If the child is found incompetent to testify, out-of-court statements made to relatives, medical personnel or social services personnel may become an important source of probative evidence. However, this is hearsay; the child cannot be cross-examined as to the truth of the statements. The absence of opportunity for cross-examination also raises possible problems regarding the Sixth Amendment to the United States Constitution and Sec. 24, Art. II of the Montana Constitution. The defendant loses the opportunity to confront a witness against him. The exceptions to the general rule against hearsay testimony have been developed as "substitutes" for the safeguards provided by cross-examination

Traditional hearsay exceptions do not always fit well in cases where the hearsay declarant is a child victim of incest or abuse Valuable evidence may be excluded by hearsay structures designed to protect against problems that may not exist with a child declarant. At the same time, the emotionally charged atmosphere of the case and the fact that the alleged perpetrator may be a parent might color the child's statements and the witnesses' perception of them. See, e.g., Comment, A Comprehensive Approach to Child Hearsay Statements in Sex Abuse Cases (1983), 83 Colum L. Rev. 1745

These factors have led us to analyze this case with special care. Rita Pickering and Margaret Stuart were told and shown things by S that could be claimed to be probative as to J.C.E.'s guilt or innocence. However, given J.C.E.'s inability to cross-examine S in court, the proffered testimony must be examined closely for the reliability that would make it admissible hearsay

The State argued to the District Court that several hearsay exceptions applied to the testimony of Pickering and Stuart, and renews those arguments on appeal. The State asserts that the testimony of both witnesses is admissible under the so-called "residual" hearsay exceptions found in Rules 803(24) and 804(b)(5), M.R.Evid. In the case of Ms. Stuart, the State further argues for application of the exceptions found in Rule 702, M.R.Evid. (expert testimony), and Rule 803(4), M.R.Evid (statements made for purposes of medical diagnosis and treatment)

I. Expert Testimony Rule 702

Expert testimony involves a witness rendering an opinion using their superior knowledge of a subject not commonly understood by lay persons. The hearsay exception for expert testimony is found in Rule 702, M.R.Evid., and reads as follows:

"If scientific, technical, or other specialized knowledge will assist the trier of fact to understand the evidence or to determine a fact in issue, a witness qualified as an expert by knowledge, skill, experience, training, or education may testify thereto in the form of an opinion or otherwise."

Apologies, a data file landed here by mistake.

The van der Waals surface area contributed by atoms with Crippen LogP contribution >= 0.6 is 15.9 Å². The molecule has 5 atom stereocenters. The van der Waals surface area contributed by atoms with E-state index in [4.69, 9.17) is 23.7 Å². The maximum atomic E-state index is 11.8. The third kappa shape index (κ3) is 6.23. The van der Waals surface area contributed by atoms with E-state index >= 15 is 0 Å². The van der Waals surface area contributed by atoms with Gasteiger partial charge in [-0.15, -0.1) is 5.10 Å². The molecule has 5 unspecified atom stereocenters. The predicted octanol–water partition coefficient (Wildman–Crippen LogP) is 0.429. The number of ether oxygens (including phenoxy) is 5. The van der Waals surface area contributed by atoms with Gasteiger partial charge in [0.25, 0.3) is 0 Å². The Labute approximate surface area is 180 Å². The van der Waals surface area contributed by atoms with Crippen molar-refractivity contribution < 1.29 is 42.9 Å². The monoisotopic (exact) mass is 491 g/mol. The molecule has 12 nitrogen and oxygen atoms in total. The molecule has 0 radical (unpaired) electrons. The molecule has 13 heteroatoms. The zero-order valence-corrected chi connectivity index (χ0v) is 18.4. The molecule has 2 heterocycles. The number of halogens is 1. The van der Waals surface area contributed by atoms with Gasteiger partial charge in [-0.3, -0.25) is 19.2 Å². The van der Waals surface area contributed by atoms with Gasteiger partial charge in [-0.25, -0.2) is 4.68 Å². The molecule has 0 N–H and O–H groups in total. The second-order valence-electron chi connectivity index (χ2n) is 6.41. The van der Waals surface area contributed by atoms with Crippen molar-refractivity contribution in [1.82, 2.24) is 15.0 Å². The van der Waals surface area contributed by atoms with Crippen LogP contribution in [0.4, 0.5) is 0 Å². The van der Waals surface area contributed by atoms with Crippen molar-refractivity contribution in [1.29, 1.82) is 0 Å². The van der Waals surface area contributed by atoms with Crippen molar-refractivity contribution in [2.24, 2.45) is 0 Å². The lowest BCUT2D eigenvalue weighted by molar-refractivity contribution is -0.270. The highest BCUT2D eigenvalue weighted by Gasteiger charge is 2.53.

Whether a witness is qualified as an expert is largely within the discretion of the trial judge, who has wide latitude in determining the admissibility of proffered expert testimony State v. Eiler (Mont. 1988), [ 234 Mont. 38,] 762 P.2d 210, 218-19, 45 St.Rep. 1710, 1721

According to the State's offer of proof to the District Court, Stuart would testify on four main points: (1) S has told her that incidents similar to the one alleged happen frequently with her father; (2) S can differentiate truth from fiction and has a good grasp of reality; (3) S shows no confusion about who assaulted her and (4) Stuart believes that S is telling a reliable, credible story. The State cited State v. Geyman (Mont. 1986), [ 224 Mont. 194,] 729 P.2d 475, 43 St.Rep. 2125, to support its position. The District Court was correct in excluding this proffered expert testimony for two reasons

First, the Geyman case dealt with the testimony of a clinical psychologist in a sexual assault case where the alleged victim had testified. This Court held such expert testimony admissible to assist the jury in assessing the credibility of the child's testimony. The District Court found Geyman inapplicable because S was not going to testify, and her credibility as a witness therefore would not be an issue

This Court has previously held that as a general rule, testimony by an expert evaluating the credibility of a witness is inadmissible. State v. Brodniak (Mont. 1986), [ 221 Mont. 212,] 718 P.2d 322, 43 St.Rep. 755. In Geyman, we adopted an exception to that rule for cases where the witness is a child victim of sexual assault. Geyman, 729 P.2d at 579; see, State v. French (Mont. 1988), [ 233 Mont. 364,] 760 P.2d 86, 45 St.Rep 1557. The State's offer of proof indicated that Stuart would testify as to the credibility of S's statements. This would be improper under the general rule, and the exception established in Geyman does not apply because S will not testify